Lesson 5 Sam and the newspaper
|Worksheets 1 and 3. Enlarged extract from newspaper article (or Worksheet 2). Worksheet 4 on board or OHT.|
|Whole class preparation: story for a hypothesis|
|Start with a hypothesis.
Agreeing on the elements of a problem.
Deciding on a comparison of two samples.
|You could start with a story about Sam, aged six, who is worried that he is no good at reading, and that books for older children have longer words. Allow a discussion about this argument, and whether they agree with Sam or not, perhaps even by voting. Pupils should agree on what ‘long’ and ‘short’ words mean, and give example of each type. Some pupils will note that the main issue is understanding rather than length of word, something you suggest the class discusses later and concentrate instead on length of words. Pose the question of how to test the hypothesis: Are words for grown-ups longer than for children? Typical ideas are: 'Get two books and check how long the words are', ‘Let's count the words in the book and the newspaper’.
Lead the class through their ideas towards looking at a text for 6-year-olds and comparing that with a grown-up novel or newspaper by looking at word length (number of letters).
|Whole class collecting and recording data|
| Note: The main consideration is to avoid time-consuming work and pupils struggling with accurate tallying. Older or more able classes may be left to collate data on their own.
Collecting numeric data. ‘Word length’is in number of letters, not actual space the word takes on the page. Often different letters take different spaces. Apostrophe is best counted as a letter since it also needs attention.
Demonstrating the tally table with equal spacing and bundles of 5.
Finding patterns in grouped data.
Predictions as a good start for investigation, clarifying that the purpose is often to confirm or disconfirm ideas.
| Draw the two-sided tally table (Worksheet 4) on the board or show on the OHP, explaining that we best compare things by putting them side by side and that you will act as a recorder. Give out Worksheet 1 and ask pupils quickly to count the first 20 words including title, and to pencil above each word how many letters it has. Tell them to count an apostrophe, a digit or a hyphen as a letter.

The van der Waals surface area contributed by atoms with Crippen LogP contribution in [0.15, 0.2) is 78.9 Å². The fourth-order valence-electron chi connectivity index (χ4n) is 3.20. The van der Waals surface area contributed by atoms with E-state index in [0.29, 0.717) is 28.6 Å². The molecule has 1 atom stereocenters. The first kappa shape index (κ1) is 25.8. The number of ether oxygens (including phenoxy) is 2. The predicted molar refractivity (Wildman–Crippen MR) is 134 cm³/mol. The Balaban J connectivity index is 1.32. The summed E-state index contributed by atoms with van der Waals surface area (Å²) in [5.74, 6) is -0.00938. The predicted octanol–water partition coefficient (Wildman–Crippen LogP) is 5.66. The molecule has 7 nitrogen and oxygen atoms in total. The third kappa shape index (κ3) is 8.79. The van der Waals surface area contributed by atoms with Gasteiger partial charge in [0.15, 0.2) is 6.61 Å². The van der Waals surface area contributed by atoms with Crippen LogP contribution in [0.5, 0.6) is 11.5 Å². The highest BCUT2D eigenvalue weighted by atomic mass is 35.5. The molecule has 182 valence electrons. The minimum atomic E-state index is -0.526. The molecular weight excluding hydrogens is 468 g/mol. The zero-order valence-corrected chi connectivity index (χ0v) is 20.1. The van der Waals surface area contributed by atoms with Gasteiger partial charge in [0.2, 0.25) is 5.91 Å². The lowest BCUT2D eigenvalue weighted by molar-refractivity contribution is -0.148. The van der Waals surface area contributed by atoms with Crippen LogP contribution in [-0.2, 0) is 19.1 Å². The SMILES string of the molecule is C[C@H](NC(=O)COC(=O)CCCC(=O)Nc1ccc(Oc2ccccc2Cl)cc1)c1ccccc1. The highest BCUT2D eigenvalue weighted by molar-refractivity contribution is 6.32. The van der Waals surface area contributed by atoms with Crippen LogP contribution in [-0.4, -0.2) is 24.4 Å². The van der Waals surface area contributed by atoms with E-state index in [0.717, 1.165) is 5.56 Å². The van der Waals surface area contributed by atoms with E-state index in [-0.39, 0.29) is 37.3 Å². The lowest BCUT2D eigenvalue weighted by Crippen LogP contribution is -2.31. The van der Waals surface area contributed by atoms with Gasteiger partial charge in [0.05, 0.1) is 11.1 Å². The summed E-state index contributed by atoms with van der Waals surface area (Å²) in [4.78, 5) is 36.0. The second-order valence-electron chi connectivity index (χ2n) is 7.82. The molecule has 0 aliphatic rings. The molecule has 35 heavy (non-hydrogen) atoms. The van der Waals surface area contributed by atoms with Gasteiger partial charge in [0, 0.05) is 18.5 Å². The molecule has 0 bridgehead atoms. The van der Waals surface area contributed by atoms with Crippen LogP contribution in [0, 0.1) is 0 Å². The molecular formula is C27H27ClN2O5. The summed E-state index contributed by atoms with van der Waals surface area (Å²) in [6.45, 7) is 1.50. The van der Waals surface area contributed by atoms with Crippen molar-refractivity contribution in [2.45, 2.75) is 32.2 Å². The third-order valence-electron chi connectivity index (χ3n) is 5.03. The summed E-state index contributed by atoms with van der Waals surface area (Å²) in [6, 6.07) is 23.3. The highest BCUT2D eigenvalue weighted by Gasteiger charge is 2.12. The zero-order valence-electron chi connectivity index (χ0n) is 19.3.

Then ask pupils in turn to tell you the lengths of the words, with others checking he/she is correct. You record the results on the left side of the table, thus demonstrating the process of 5 tallying, making clear you are using marks at equal sensible distance from each other, with each fifth mark crossing the 7 previous four. They could think of this as the thumb crossing 8 the other fingers of one hand. The batches of five allow for counting and should help to ensure equal spacing.
Once all the 20 word lengths are recorded, ask pairs to think for a minute or two about what they notice, and what they expect the results for an adult book, or newspaper, to show. What do you notice? What predictions can we make? Typical responses may be ‘more five letter words’; ‘five is the most common — the mode’; ‘there are not many long words’, ‘that’s about right for young children'.
Ask for descriptions for the length 5 (e.g. mode, most common, middle) and for the spread (between 2 and 8, more than 1, less than 9) noting in passing that in mathematics we sometimes use range as a single value to describe the spread around the middle value. Likely predictions for the newspaper would be along the lines of ‘will be more spread out and have longer words, ‘the mode will be more than 5‘.
|Pair work- independent collection and recording|
|Now give out to each pair Worksheet 1, Worksheet 3 with the table with Jimmy’s story results for the first 20 words, and a copy of an enlarged extract from a well-recognised newspaper on some daily events (or Worksheet 2). They can now tally the word lengths of the first 20 words of the newspaper article before making rough notes on comparisons between the two texts.|
|Whole class sharing/discussion|
|A good description of a set of data uses an average or a single representative value (mode, mean, median) and a measure for the spread of values.
||Fill in the newspaper side of the table on the board or OHT and collect pupils’ ideas on its main features, Somewhat counter-intuitive results may come from sampling any local newspaper. Pupils focus on the mode as the most useful way of describing what they see. Typical outcomes may be: ‘the mode is 3’; ‘it has shorter words’; ‘book for the 6-year-old looks harder’; ‘spread is wider’ Allow time for puzzlement, checking and speculation on reasons before moving on.|